How to Grow an Indoor Banana Tree

Bananas can help you create a stunning tropical look when used as an indoor plant. The banana group contains a number of plants suited for temperate areas, many of which lend themselves to container growing. When growing bananas indoors, the primary issue is adequate light, although other cultural practices are also important.


Banana Habitat

In the wild, bananas are an understory plant, growing mostly in dappled shade. Strong sunlight can cause leaf burn and should be avoided. Most grow in areas of relatively high humidity, drawing nutrients from the rich litter or plant material on the forest floor. Although a few display some degree of cold hardiness, all are very sensitive to frost.

Bananas – Trees or Shrubs?

Many bananas look like a tree, with a trunk and a canopy of large leaves. In reality, thebanana is a large shrub, related to ginger and the bird of paradise flower. The leaves form a tightly packed whorl that creates a thick pseudostem. It is the pseudostem that gives some bananas the look of a tree as it simulates a trunk. Other bananas are short and shrubby.

Growing Bananas Indoors

Your chances of growing an edible banana indoors are slim. First, the edible bananas are the taller varieties that look like trees – some grow 20 feet tall. Second, they require a great deal of warmth, humidity, fertilizer and water. However, they also require sun protection. Finally, it can take almost two years to obtain ripe fruit.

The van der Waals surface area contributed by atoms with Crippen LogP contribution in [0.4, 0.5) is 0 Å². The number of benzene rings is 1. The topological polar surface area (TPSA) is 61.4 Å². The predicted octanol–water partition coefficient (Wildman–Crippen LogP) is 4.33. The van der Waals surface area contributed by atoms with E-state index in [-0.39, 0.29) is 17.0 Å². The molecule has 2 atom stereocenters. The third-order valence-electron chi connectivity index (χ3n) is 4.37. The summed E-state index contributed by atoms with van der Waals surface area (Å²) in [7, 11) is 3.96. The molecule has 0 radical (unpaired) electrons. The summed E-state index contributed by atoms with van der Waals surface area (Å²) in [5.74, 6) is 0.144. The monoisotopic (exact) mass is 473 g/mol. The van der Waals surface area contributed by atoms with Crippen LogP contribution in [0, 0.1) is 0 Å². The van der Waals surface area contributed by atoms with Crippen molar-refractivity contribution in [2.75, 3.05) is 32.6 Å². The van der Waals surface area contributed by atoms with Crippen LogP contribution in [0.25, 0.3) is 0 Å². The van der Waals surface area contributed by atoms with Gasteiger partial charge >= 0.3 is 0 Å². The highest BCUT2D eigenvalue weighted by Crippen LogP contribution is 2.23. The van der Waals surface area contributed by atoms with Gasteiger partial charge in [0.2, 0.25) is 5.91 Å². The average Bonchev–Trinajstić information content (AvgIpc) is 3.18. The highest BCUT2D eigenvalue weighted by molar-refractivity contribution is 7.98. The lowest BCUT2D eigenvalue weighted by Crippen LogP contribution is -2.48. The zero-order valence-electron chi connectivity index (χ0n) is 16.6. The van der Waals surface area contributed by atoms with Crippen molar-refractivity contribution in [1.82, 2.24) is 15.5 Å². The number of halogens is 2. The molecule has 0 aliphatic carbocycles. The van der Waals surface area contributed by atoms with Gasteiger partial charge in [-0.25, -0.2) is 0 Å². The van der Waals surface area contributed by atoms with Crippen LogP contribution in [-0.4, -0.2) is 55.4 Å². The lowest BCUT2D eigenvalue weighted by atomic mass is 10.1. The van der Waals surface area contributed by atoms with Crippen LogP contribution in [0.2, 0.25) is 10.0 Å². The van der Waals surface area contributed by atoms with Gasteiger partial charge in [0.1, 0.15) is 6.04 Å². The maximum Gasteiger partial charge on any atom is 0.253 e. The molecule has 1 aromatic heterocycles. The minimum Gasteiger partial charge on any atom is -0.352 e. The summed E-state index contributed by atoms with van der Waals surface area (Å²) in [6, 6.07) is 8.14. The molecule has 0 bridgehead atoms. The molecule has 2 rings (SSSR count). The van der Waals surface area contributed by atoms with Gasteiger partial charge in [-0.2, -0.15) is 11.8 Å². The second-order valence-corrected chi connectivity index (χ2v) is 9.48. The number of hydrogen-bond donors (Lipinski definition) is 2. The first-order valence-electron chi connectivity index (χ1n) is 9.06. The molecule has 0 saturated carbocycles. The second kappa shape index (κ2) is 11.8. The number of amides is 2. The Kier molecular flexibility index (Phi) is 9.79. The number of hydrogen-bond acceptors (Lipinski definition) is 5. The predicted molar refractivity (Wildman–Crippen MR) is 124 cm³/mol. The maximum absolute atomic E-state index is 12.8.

Indoor Growing Conditions

For success with indoor banana plants, you must mimic their preferred conditions. Bananas grown indoors need:

  • Bright indirect light – 10 to 12 hours a day.
  • Lots of water.
  • Temperatures between 85°F (29°C) and 95 °F (32°C).
  • Very rich, loose, well-drained soil.
  • Regular applications of fertilizer.
  • High humidity.

Containers for Bananas

Size and drainage are the two most important criteria when choosing pots for bananas. A large plant may need a 15-gallon pot. These are not easy to move, so site them properly. Clay pots are decorative; unglazed pots drain well but they also transpire water through the side and may require more frequent watering. Plastic pots also work well.

Repotting Indoor Plants

A healthy banana plant will send up shoots and eventually outgrow its container. These suckers can be replanted for new plants; remove them soon after they emerge and repot in one-gallon containers. You can also repot the mother plant into a larger container as necessary. However, banana plants are not long-lived and will always die shortly after flowering.